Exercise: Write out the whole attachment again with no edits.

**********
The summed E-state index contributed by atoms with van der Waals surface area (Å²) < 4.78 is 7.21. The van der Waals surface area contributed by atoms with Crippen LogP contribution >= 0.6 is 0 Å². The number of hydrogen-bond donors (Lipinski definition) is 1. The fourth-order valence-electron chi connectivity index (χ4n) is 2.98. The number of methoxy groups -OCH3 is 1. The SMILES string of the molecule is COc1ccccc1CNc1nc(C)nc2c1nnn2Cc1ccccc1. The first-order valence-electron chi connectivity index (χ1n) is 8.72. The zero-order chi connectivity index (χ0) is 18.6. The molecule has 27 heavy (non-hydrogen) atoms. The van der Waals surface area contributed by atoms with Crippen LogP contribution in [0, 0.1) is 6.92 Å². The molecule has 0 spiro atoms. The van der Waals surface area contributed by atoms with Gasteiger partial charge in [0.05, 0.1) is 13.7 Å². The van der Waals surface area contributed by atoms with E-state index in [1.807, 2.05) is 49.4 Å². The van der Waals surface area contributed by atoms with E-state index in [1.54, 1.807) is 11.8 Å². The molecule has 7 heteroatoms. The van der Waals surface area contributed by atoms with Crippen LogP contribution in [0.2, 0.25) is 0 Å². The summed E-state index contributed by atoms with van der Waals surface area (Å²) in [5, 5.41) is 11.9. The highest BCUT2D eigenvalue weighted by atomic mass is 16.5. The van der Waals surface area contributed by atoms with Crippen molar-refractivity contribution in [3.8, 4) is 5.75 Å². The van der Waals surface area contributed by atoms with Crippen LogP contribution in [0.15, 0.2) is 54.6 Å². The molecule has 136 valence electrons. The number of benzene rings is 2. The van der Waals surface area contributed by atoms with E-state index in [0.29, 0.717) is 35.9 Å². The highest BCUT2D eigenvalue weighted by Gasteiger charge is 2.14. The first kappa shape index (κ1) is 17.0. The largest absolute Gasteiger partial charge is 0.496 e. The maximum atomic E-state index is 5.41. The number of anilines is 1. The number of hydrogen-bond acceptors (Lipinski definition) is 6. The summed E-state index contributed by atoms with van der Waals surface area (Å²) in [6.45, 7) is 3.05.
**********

The summed E-state index contributed by atoms with van der Waals surface area (Å²) < 4.78 is 7.21. The van der Waals surface area contributed by atoms with Crippen LogP contribution >= 0.6 is 0 Å². The number of hydrogen-bond donors (Lipinski definition) is 1. The fourth-order valence-electron chi connectivity index (χ4n) is 2.98. The number of methoxy groups -OCH3 is 1. The SMILES string of the molecule is COc1ccccc1CNc1nc(C)nc2c1nnn2Cc1ccccc1. The first-order valence-electron chi connectivity index (χ1n) is 8.72. The zero-order chi connectivity index (χ0) is 18.6. The molecule has 27 heavy (non-hydrogen) atoms. The van der Waals surface area contributed by atoms with Crippen LogP contribution in [0, 0.1) is 6.92 Å². The molecule has 0 spiro atoms. The van der Waals surface area contributed by atoms with Gasteiger partial charge in [0.05, 0.1) is 13.7 Å². The van der Waals surface area contributed by atoms with E-state index in [1.807, 2.05) is 49.4 Å². The van der Waals surface area contributed by atoms with E-state index in [1.54, 1.807) is 11.8 Å². The molecule has 7 heteroatoms. The van der Waals surface area contributed by atoms with Crippen LogP contribution in [0.2, 0.25) is 0 Å². The summed E-state index contributed by atoms with van der Waals surface area (Å²) in [5, 5.41) is 11.9. The highest BCUT2D eigenvalue weighted by atomic mass is 16.5. The van der Waals surface area contributed by atoms with Crippen molar-refractivity contribution in [3.8, 4) is 5.75 Å². The van der Waals surface area contributed by atoms with Crippen LogP contribution in [0.15, 0.2) is 54.6 Å². The molecule has 136 valence electrons. The number of benzene rings is 2. The van der Waals surface area contributed by atoms with E-state index in [0.29, 0.717) is 35.9 Å². The highest BCUT2D eigenvalue weighted by Gasteiger charge is 2.14. The first kappa shape index (κ1) is 17.0. The largest absolute Gasteiger partial charge is 0.496 e. The maximum atomic E-state index is 5.41. The number of anilines is 1. The number of hydrogen-bond acceptors (Lipinski definition) is 6. The summed E-state index contributed by atoms with van der Waals surface area (Å²) in [6.45, 7) is 3.05.